The Iraq war is springing leaks faster than its spin doctors can patch them up. The most recent disaster is nearly 100 years in the making, with Turkey massing 100,000 troops on the border with Kurdish northern Iraq, erasing whatever gains might have been reaped from the recent drop-off in casualties.
And so it has come to this: The U.S., erstwhile occupier of post-Saddam Mesopotamia, is now working furiously to avoid a Turkish invasion of northern Iraq, where guerrillas of the Kurdistan Workers' Party (PKK) have been launching attacks into southeast Turkey.
The hypocrisy here is astounding. The PKK's provocations are much more serious than anything that Lebanon-based Hezbullah did to Israel in the summer of 2006, and the Kurdish threat to Turkish territorial sovereignty is much more real than any Lebanese threat to Israel. Recent PKK attacks took the lives of more than a dozen Turkish soldiers, and there is obviously cross-border cooperation between Kurdish separatists in Turkey and the Kurdistan Regional Government in northern Iraq.
Yet not one person in the U.S. government lifted a finger to stop the Israeli bombardment and invasion of Lebanon last summer. In fact, the vast majority of the American political class looked on with thinly disguised glee as the Israelis laid waste to Lebanon's infrastructure and sent its fragile democratic government into a prolonged crisis from which it has yet to emerge.
This is why ordinary people in the region roll their eyes when anyone from the U.S. government babbles on about good and evil and fighting terror. The U.S. has its own ideas about who is good and who is evil, and which causes are legitimate. And for whatever reason, Kurdish terrorist groups are just not considered as serious a threat to international peace and public order as Arab terrorist groups.
The reality is that the creation of a self-governing Kurdish region in Iraq was bound to cause tension with neighboring countries. The creation of a self-governing Kurdistan — despite the anger it might have caused in the Arab world — was one of the few genuinely decent things to come out of the Iraq war and was a rare case of a historical wrong being set at least partially right.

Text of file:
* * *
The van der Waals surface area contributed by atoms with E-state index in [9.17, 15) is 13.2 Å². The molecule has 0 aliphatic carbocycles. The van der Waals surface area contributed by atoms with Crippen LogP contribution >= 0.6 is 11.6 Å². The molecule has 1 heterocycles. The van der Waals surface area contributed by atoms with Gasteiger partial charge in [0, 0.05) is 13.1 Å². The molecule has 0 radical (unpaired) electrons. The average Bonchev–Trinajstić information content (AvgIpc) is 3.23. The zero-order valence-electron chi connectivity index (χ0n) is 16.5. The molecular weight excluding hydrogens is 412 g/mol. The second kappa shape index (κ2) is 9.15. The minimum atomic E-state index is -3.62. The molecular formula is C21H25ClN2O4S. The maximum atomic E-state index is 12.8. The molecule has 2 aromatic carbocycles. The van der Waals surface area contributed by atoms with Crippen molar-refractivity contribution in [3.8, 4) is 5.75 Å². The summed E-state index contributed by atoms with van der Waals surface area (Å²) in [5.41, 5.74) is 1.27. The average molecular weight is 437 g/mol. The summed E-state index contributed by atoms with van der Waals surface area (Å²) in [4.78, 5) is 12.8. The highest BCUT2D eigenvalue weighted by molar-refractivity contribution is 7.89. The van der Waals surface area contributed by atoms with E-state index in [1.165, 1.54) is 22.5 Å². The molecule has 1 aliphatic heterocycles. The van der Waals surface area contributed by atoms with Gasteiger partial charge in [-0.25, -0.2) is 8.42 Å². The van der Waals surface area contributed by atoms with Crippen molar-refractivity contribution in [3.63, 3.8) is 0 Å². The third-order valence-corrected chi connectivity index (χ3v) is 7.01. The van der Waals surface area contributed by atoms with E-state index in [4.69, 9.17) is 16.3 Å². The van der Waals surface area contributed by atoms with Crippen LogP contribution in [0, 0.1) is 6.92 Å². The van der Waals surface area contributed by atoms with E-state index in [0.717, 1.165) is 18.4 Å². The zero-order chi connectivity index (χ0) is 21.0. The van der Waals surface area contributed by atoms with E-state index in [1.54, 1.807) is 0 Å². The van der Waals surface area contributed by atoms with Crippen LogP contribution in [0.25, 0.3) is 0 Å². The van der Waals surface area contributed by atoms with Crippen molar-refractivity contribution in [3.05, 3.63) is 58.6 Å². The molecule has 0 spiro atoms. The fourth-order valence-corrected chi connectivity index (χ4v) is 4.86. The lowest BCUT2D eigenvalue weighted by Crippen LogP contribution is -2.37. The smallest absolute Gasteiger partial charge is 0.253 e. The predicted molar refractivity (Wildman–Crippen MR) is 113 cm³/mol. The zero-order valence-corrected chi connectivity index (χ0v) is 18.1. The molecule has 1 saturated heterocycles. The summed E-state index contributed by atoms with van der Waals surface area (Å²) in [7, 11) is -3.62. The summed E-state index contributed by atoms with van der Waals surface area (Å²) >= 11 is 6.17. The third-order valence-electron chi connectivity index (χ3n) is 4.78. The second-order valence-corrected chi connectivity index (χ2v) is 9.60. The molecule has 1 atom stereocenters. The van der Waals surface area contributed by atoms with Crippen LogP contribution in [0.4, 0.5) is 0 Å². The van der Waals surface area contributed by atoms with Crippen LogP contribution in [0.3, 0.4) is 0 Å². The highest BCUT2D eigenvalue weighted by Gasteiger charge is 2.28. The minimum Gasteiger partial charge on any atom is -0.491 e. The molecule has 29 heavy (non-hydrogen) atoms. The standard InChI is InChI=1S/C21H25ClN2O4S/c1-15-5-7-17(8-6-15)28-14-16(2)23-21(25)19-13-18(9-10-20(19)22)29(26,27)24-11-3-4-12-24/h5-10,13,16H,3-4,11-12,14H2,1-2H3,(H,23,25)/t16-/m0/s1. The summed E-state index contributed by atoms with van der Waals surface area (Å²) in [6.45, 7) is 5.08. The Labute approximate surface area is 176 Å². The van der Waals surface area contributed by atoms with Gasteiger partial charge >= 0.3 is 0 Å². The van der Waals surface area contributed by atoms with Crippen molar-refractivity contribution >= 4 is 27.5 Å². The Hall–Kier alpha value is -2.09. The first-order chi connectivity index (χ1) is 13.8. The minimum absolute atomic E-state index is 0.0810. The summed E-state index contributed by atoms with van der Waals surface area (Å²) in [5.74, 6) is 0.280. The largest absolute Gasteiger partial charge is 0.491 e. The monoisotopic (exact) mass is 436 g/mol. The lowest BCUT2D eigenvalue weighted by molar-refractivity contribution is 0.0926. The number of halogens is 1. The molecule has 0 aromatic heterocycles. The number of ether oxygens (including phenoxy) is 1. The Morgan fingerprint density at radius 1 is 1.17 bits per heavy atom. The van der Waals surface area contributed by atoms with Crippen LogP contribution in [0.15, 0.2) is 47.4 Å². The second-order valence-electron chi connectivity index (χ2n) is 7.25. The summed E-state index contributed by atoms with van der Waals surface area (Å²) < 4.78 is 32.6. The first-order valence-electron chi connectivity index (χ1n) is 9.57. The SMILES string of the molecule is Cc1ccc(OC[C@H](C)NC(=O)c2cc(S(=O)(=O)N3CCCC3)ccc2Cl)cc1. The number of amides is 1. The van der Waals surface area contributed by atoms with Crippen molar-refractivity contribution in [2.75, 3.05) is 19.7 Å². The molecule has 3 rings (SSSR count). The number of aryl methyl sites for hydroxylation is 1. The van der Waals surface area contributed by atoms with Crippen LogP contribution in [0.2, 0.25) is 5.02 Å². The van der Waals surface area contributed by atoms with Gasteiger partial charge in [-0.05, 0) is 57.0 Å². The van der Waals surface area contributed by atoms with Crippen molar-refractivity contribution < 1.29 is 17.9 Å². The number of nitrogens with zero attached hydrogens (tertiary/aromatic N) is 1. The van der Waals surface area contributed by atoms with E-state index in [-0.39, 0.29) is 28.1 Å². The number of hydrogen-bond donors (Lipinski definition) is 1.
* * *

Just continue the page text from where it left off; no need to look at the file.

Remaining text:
In most ways, the current Kurdish-Turkish mess was not created by the U.S. invasion of Iraq — the plight of the Kurds and the century-long denial of their legitimate national aspirations is an aching tragedy whose responsibility can be laid at the feet of a number of colonial powers and post-colonial dictatorships. And sooner or later, the question of Kurdish sovereignty was bound to rip the region apart.
But the U.S. bears full responsibility right now for keeping the peace between its two allies. The Bush administration has been a diplomatic embarrassment from the very start, and another failure here could have disastrous consequences for a country that is already one crisis away from total chaos.
Both the Kurdish and Hezbollah crises are rooted in the refusal of powerful U.S. allies to negotiate with the weak. In Israel, an arrogant and smug government has spurned all serious dealings with its neighbors for the past seven years. And in Turkey, the racist central government's decades-long denial of Kurdish rights and desires has yielded a predictably bitter stew of terrorism, separatism and hatred. As with the Israeli-Palestinian conflict, the solution to the current crisis between Turkey, Iraq and the U.S. is diplomatic and political. What is less clear is whether the men running these three countries have the smarts to avert a catastrophe. Speaking for the American contingent, I'd say probably not.
David Faris is a frequent Slant contributor.